Every Micro-Hero that has ever been seen on the world wide web was made by a real individual, somewhere out there, in the real world. Those people are the Micro-Creators. They work with their keyboard and mouse without being paid to do so, and they share what they've 'created' with others. They learn to use different graphics programs to arrange many pixels of colored light in just the right way to create their chosen micro, and when they're done they give the file a name and save it.
One thing all Micro-Creators have in common is a desire to have their efforts appreciated by others. Some micro-heroes are fairly simple and can be made quickly, while others take the creator a considerable amount of time. In either case, a little recognition for their effort replaces the paycheck they'll never get. In the forums of groups or message boards their work often goes through a sort of peer review where others may comment on their work.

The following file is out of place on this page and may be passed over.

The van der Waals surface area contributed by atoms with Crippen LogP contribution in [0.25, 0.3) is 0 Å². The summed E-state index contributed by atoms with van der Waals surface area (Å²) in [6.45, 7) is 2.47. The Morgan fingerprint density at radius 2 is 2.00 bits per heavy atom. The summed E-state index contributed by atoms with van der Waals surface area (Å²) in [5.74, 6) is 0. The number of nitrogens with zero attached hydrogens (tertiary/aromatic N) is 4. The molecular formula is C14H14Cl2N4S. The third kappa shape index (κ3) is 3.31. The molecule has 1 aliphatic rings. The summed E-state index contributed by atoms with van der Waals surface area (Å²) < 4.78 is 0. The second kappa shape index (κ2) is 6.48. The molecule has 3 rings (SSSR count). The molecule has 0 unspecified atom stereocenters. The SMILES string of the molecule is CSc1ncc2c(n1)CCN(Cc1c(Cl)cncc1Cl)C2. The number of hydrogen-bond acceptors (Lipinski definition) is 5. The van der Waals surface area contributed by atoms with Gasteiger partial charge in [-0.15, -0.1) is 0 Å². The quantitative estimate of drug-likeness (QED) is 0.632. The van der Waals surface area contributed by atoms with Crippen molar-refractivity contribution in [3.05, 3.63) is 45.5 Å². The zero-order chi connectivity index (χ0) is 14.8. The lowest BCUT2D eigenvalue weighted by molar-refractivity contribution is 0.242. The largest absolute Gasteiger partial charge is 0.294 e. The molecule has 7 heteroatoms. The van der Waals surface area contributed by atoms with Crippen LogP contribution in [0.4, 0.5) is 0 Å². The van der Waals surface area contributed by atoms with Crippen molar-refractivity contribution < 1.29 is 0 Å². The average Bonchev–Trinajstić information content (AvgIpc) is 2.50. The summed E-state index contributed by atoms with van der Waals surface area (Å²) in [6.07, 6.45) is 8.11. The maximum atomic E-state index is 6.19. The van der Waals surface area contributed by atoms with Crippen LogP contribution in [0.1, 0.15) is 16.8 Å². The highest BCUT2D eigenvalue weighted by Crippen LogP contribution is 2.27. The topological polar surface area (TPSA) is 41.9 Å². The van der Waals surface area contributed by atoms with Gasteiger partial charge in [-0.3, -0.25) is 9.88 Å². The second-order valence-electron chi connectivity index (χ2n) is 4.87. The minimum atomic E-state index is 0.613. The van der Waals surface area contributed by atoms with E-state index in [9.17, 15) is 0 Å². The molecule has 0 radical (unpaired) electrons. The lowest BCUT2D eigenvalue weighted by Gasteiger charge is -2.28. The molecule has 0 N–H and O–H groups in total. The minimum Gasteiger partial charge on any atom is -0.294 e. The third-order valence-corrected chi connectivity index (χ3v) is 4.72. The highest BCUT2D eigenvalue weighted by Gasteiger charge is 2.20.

Many Micro-Creators affix a "tag" to their micro when they post it. This tag is usually a short abbreviation of their screen name or user ID and acts as their signature. It is incorporated into the filename so that others who download it can remember who made which micro. A micro with the filename, Thor_Lky.gif would let you know that this micro of Thor was made by "lucky," for instance.
Credit is the currency of the creators, and in this sense stealing would be taking credit for what is not yours. The ultimate "theft" would be to take another person's work (another's micro) and post it as your own. Simple common sense generally rules the day on such matters; if it ain't yours, then it ain't yours. That's not to say that "borrowing" a piece of someone else's work is the same as stealing the whole pie, and novice micro-makers frequently "borrow." Credit to where credit is due goes a long way, and getting the permission of another to use their work is very wise.